Mahonia aquifolium (syn. Berberis aquifolium)
Oregon Grape, Oregon Grape Holly, Tall Oregon Grape ma-HO-ni-a a-kwi-FO-lee-um
- Evergreen shrub, 3-10 ft, (0.9-3 m), upright, often leggy, although some forms low and broad. Leaves alternate, compound pinnate (7-9 penna), 15-30 cm long, extremely stiff and leathery, spine-tipped along margin which is wavy having distinct troughs between spines, lustrous dark green above, may turn bronze to bright red-purple in winter, especially the latter if in cold areas in full sun. Flowers bright yellow, in 5-7 cm long and wide terminal racemes (early spring). Fruit blue-black berry, bloomy, 8 mm wide (mid-summer).
- Partial or full shade. Performs best in moist, well-drained,
acid soil. Avoid hot, dry soils (such as in parking lots or strips), and desiccating winds.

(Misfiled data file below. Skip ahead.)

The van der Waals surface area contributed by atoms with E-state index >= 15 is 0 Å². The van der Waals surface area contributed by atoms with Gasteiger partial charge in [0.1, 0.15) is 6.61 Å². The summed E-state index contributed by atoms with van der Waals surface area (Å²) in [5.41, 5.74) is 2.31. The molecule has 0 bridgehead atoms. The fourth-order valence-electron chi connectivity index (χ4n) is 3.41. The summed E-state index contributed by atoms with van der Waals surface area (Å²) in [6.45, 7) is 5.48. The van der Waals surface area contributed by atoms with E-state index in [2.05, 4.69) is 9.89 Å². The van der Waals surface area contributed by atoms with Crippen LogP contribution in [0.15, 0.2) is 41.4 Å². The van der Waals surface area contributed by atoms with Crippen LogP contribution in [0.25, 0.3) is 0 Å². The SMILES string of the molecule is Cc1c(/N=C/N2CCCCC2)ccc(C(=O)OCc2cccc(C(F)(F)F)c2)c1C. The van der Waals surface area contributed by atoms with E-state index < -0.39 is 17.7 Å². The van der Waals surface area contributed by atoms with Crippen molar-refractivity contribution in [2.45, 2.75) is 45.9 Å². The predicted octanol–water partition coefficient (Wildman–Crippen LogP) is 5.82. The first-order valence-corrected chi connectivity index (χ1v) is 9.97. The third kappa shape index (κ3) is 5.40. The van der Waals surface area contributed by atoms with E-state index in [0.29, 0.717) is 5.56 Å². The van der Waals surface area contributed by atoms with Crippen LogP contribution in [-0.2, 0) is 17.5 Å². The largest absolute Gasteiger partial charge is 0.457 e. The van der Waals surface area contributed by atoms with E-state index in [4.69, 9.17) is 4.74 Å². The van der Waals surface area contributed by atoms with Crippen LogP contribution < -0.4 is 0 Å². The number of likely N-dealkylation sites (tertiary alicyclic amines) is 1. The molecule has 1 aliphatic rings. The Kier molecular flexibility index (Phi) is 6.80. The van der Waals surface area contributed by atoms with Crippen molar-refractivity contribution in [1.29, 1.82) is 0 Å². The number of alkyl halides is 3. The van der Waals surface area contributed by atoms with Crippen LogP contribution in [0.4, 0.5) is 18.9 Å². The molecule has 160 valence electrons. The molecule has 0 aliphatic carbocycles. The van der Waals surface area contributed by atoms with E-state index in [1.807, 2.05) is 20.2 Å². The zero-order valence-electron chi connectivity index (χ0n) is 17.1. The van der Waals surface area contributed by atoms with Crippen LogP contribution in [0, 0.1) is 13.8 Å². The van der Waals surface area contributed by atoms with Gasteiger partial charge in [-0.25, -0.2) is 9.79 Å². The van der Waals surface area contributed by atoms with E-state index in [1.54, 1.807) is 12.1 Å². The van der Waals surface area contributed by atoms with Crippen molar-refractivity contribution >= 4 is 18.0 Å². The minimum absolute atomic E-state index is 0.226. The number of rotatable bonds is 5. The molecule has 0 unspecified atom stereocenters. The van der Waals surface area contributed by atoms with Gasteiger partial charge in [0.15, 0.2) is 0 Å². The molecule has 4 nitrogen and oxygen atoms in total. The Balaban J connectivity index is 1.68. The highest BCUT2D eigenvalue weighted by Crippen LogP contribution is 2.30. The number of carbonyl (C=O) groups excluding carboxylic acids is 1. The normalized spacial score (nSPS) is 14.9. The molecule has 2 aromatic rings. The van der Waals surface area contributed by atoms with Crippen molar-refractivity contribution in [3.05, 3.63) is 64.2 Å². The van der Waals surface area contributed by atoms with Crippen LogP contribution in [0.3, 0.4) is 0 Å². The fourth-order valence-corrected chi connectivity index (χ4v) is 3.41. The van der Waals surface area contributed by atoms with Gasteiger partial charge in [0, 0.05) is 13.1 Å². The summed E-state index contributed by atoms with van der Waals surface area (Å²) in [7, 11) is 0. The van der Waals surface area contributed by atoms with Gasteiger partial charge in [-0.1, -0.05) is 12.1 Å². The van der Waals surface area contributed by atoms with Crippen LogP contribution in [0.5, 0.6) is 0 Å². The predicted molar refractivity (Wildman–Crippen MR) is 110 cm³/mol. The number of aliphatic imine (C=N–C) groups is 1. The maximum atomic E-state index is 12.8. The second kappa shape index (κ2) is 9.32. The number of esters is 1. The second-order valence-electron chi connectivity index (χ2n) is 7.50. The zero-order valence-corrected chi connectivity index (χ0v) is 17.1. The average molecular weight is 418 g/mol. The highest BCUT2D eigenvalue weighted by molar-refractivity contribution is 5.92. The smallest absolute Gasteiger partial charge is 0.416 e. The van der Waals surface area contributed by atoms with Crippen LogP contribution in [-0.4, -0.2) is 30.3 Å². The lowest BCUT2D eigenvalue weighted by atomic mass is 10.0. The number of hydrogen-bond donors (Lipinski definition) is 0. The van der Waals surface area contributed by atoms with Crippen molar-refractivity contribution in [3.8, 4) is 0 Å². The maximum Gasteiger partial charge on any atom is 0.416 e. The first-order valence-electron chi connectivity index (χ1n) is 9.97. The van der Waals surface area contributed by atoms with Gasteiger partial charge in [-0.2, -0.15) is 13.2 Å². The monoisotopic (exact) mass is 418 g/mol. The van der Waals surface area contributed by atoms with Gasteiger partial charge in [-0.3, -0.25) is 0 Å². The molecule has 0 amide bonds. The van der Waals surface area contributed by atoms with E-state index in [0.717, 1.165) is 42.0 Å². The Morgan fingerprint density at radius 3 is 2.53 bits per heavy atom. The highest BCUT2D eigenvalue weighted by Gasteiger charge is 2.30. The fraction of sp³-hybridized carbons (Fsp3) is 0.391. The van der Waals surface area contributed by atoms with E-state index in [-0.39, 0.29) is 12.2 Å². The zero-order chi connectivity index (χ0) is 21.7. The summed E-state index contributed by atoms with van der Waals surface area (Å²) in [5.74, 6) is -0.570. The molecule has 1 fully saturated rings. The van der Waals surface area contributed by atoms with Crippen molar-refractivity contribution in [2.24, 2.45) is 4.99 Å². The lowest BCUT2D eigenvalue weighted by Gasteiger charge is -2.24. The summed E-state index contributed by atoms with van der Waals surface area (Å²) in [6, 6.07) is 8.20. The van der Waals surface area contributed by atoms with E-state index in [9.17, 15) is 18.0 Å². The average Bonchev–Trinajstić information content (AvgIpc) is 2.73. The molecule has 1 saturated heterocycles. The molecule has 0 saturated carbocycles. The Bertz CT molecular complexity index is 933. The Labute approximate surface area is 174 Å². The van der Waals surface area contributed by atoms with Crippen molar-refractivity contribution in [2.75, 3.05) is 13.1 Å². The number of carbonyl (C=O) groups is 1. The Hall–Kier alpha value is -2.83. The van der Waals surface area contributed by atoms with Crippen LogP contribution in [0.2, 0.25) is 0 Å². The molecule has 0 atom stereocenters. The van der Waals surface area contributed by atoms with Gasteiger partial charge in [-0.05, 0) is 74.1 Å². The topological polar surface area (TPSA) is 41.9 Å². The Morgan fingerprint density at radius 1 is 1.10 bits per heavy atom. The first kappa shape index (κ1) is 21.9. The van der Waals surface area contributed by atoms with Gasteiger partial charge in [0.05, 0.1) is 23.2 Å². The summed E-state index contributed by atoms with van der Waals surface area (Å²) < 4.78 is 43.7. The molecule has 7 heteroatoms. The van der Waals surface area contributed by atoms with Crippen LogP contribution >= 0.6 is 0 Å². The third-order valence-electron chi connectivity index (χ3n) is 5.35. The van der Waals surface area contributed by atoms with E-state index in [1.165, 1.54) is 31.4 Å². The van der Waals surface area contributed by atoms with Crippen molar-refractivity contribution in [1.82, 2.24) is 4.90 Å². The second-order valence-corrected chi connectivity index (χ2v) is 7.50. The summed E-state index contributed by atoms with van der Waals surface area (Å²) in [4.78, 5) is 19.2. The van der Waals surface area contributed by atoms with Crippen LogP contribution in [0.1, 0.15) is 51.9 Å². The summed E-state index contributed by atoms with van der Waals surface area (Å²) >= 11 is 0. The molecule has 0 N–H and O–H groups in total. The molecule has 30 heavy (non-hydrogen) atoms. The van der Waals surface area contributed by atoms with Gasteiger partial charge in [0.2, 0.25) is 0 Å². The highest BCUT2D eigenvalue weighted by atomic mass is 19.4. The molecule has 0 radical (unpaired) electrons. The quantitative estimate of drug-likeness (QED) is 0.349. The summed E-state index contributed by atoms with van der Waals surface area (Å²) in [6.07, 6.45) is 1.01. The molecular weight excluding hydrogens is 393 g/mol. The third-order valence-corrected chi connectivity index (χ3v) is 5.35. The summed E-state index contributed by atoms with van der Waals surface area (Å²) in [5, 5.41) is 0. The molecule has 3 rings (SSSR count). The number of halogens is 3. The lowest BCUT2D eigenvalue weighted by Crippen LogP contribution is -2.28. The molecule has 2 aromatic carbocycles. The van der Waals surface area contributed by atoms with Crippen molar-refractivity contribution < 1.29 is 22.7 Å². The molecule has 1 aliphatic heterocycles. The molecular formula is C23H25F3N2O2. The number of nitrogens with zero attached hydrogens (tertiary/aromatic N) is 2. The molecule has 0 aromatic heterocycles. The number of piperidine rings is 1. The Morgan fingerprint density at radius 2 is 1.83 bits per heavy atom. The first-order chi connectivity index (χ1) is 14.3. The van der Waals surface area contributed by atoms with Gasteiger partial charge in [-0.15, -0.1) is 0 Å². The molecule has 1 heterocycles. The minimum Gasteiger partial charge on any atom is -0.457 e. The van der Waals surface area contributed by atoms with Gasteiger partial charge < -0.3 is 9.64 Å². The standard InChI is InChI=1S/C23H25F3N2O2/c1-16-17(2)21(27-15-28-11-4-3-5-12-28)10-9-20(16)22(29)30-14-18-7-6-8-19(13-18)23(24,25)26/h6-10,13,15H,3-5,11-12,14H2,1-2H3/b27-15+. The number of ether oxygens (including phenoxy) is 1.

- Hardy to USDA Zone 5 Native range from British Columbia to Oregon. State Flower of Oregon.
- Several cultivars available, including:
- Compacta - which grows to an average height
of 2-3 ft (60-90 cm) and spreads freely
- 'Mayhan Strain' - 2.5-3.5 ft (76-106 cm) tall
- 'Orange Flame' - reaches 5 ft (1.5 m), new leaves bronzy-oranage, then glossy green, foliage may turn wine red in winter. Plant Patent No. 2544.
- Mahonia: after Bernard McMahon (born 1816), American nurseryman. aquifolium: the classical name for holly, the leaflets of Oregon Grape somewhat resemble the leaves of English Holly, Ilex aquifolium.
- Oregon State Univ. campus: north of Cordley Hall; east and west sides of Owen Hall (ECE).